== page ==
Stereotyping in Schools

February 10, 2010
I think everyone understands that stereotyping is not a good thing, but they do it anyway. This is understandable when it's kept at a mininum, but what happens when teachers stereotype? What happens when students begin to get taught how to look acceptable rather than not to judge a book by it's cover? It looks like my school is beginning to do this.

In a class on how to blog, while discussing inappropriate screennames, my teacher showed the class two pictures. One was of a boy in a plaid shirt, standing comfortably and smiling. Next to him was a boy dressed all in black with black lipstick, frowning and looking out of place. The class was asked a number of questions about the two boys and it seemed everyone not only disliked the second boy, but gave details about his personality, such as he is dirty and mean.

I was pleased with this teacher as first, because she then announced it was the same kid. I thought she was going to say that this proves no one can tell what someone is like by how they look, or what they call themselves on the web. Instead, she turned it into a lesson on how a person should represent themselves on the web. This teacher told us to stay away from screennames like "DarkAngel" because they give off "bad vibes." I was mad!

Furthermore, while picking out bad things about screennames, she disregarded what kind of motive the person picking the name might have. All ideas about posers and speech were disregarded (such as Badboy123 or InYoFace.) I feel the only reason why stereotyping can be useful at all is because it can be a way to find people like oneself. Someone who wears Holister and Aeropostle clothing does so because they get along best with other people who do, too. Some that lives in heavy metal t-shirts is looking for friends that like heavy metal. Apparently a person's intentions don't matter, and they should change and hide their personalities in order to give off good vibes.

This matters to me a lot because it could really affect my education and that of others, along with students' ways of life. I think teachers need to be more active in telling their students NOT to stereotype, not teaching them that it's okay and they should all pretend to be people other than who they are. If this spreads, the world will be full of followers. No one will be able to vote for president, because everyone will only want to look good. I feel this is overly affecting at least America, and needs to stop. The world needs more leaders who do what is right and stand up for their opinion, because they feel it is right; not because everyone thinks it is acceptable.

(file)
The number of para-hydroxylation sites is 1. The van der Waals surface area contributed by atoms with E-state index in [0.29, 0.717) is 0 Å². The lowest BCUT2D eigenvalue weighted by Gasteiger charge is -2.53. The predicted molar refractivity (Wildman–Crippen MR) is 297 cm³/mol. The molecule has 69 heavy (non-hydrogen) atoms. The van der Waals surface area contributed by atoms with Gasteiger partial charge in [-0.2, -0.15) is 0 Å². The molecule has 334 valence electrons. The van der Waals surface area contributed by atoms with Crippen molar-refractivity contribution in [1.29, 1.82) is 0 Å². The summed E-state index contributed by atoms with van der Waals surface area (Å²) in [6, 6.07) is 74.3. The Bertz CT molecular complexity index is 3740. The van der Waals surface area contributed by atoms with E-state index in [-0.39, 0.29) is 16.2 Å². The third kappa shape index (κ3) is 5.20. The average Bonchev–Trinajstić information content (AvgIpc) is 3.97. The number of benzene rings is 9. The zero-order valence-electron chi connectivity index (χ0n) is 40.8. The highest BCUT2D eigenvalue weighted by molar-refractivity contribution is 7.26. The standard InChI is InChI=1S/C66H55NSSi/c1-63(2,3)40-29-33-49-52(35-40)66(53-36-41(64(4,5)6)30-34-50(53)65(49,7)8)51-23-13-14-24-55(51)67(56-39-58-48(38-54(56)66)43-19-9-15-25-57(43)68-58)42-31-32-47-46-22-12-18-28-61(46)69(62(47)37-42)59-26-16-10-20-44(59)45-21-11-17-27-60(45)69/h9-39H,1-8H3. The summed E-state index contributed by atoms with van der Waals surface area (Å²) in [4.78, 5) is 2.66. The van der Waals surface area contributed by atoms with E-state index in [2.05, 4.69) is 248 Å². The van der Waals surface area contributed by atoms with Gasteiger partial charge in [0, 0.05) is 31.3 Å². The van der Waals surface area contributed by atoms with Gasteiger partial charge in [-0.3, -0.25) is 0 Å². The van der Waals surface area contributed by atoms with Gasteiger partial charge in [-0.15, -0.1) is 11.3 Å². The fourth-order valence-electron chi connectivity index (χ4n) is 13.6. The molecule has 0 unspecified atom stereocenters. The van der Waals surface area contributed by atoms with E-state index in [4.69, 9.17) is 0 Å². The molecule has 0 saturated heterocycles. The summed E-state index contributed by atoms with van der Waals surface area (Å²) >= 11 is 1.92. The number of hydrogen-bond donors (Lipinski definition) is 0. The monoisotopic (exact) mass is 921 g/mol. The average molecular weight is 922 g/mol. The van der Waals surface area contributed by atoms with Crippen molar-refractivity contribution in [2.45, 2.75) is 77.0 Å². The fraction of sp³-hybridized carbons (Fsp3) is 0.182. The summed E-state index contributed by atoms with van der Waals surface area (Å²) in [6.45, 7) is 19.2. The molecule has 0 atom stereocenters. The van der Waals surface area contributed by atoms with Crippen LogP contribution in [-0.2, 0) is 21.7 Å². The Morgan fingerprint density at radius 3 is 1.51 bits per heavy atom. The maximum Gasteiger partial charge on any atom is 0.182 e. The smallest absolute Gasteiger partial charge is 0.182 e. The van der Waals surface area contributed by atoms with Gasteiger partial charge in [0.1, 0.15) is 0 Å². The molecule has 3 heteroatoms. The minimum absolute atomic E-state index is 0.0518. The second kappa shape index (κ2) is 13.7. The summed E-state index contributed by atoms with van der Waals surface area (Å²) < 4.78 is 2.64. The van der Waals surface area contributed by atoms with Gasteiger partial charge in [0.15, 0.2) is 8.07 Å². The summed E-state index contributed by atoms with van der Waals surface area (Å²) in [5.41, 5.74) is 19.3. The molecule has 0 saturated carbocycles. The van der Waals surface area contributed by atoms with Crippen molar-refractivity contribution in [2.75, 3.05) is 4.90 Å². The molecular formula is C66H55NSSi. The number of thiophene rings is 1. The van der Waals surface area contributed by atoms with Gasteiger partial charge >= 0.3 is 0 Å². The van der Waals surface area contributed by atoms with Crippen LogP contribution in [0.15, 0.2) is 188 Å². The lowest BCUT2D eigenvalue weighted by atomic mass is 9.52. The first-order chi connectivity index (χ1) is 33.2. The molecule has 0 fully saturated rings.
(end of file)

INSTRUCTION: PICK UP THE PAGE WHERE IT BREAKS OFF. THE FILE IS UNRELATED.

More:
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This article has 3 comments. Post your own now!

Tigerlily1962 said...
Feb. 21, 2010 at 2:16 pm
This is very well thought out, and thorough. I learned very early on from my own teenage years to make friends with all different people, not just the ones who "appear" to be good. It taught me a good lesson on being receptive to different ideas, while remaining true to myself, which carried over into my adult life when I had children of my own. My home became the hangout for my children's friends, and they also learned from me not to judge solely on appearance. And even thoug... (more »)
moxiekar said...
Feb. 15, 2010 at 9:55 pm
Great article, nicely written and well thought out!
luvingly27 replied...
Feb. 17, 2010 at 4:46 pm
This world is in a new cycle and forever turning. In 1990's I just say I feel guilty, because my daughter had friends that were different. I did not understand them at that time. I meet her at a library and one had green hair while another friend had purple and yellow with mohawk hair cut, and gel to make the hair stand up. Her friends were male and females. I thought, "Oh, my God, what kind friends are they, but my daughter signaled to me not to show such facial expressions. Lat... (more »)
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